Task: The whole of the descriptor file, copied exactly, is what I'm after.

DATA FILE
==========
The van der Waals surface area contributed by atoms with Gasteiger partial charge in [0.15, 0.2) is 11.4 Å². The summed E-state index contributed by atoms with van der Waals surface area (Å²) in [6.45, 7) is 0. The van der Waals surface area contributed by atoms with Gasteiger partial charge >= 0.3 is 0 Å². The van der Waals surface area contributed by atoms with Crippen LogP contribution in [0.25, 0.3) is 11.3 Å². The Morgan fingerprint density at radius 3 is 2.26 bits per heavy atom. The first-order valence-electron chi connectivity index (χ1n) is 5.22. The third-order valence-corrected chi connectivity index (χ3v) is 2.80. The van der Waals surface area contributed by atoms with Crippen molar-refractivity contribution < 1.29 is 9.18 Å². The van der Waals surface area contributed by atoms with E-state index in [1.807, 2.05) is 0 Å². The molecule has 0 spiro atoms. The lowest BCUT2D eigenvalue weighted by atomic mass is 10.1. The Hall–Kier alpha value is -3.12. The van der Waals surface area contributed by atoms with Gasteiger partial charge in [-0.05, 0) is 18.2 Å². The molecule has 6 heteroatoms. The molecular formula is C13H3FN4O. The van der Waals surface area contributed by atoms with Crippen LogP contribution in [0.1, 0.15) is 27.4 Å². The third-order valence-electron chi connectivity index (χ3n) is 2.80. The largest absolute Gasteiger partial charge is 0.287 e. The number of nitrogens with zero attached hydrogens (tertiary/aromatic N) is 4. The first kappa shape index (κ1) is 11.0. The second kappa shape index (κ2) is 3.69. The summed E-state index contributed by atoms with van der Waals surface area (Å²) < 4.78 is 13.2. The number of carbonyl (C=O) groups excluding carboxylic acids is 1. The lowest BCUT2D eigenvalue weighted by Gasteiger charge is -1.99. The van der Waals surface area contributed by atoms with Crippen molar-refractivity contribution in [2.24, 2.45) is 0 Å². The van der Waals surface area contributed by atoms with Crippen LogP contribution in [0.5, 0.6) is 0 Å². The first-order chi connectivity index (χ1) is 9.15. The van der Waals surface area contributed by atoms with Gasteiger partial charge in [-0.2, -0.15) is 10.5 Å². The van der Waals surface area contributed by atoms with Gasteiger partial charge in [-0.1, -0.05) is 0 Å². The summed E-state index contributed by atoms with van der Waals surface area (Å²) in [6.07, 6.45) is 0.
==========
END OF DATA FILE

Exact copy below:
The van der Waals surface area contributed by atoms with Gasteiger partial charge in [0.15, 0.2) is 11.4 Å². The summed E-state index contributed by atoms with van der Waals surface area (Å²) in [6.45, 7) is 0. The van der Waals surface area contributed by atoms with Gasteiger partial charge >= 0.3 is 0 Å². The van der Waals surface area contributed by atoms with Crippen LogP contribution in [0.25, 0.3) is 11.3 Å². The Morgan fingerprint density at radius 3 is 2.26 bits per heavy atom. The first-order valence-electron chi connectivity index (χ1n) is 5.22. The third-order valence-corrected chi connectivity index (χ3v) is 2.80. The van der Waals surface area contributed by atoms with Crippen molar-refractivity contribution < 1.29 is 9.18 Å². The van der Waals surface area contributed by atoms with E-state index in [1.807, 2.05) is 0 Å². The molecule has 0 spiro atoms. The lowest BCUT2D eigenvalue weighted by atomic mass is 10.1. The Hall–Kier alpha value is -3.12. The van der Waals surface area contributed by atoms with Gasteiger partial charge in [-0.05, 0) is 18.2 Å². The molecule has 6 heteroatoms. The molecular formula is C13H3FN4O. The van der Waals surface area contributed by atoms with Crippen LogP contribution in [0.1, 0.15) is 27.4 Å². The third-order valence-electron chi connectivity index (χ3n) is 2.80. The largest absolute Gasteiger partial charge is 0.287 e. The number of nitrogens with zero attached hydrogens (tertiary/aromatic N) is 4. The first kappa shape index (κ1) is 11.0. The second kappa shape index (κ2) is 3.69. The summed E-state index contributed by atoms with van der Waals surface area (Å²) < 4.78 is 13.2. The number of carbonyl (C=O) groups excluding carboxylic acids is 1. The lowest BCUT2D eigenvalue weighted by Gasteiger charge is -1.99. The van der Waals surface area contributed by atoms with Crippen molar-refractivity contribution in [2.24, 2.45) is 0 Å². The van der Waals surface area contributed by atoms with Crippen LogP contribution in [0.5, 0.6) is 0 Å². The first-order chi connectivity index (χ1) is 9.15. The van der Waals surface area contributed by atoms with Gasteiger partial charge in [-0.2, -0.15) is 10.5 Å². The van der Waals surface area contributed by atoms with Gasteiger partial charge in [-0.1, -0.05) is 0 Å². The summed E-state index contributed by atoms with van der Waals surface area (Å²) in [6.07, 6.45) is 0.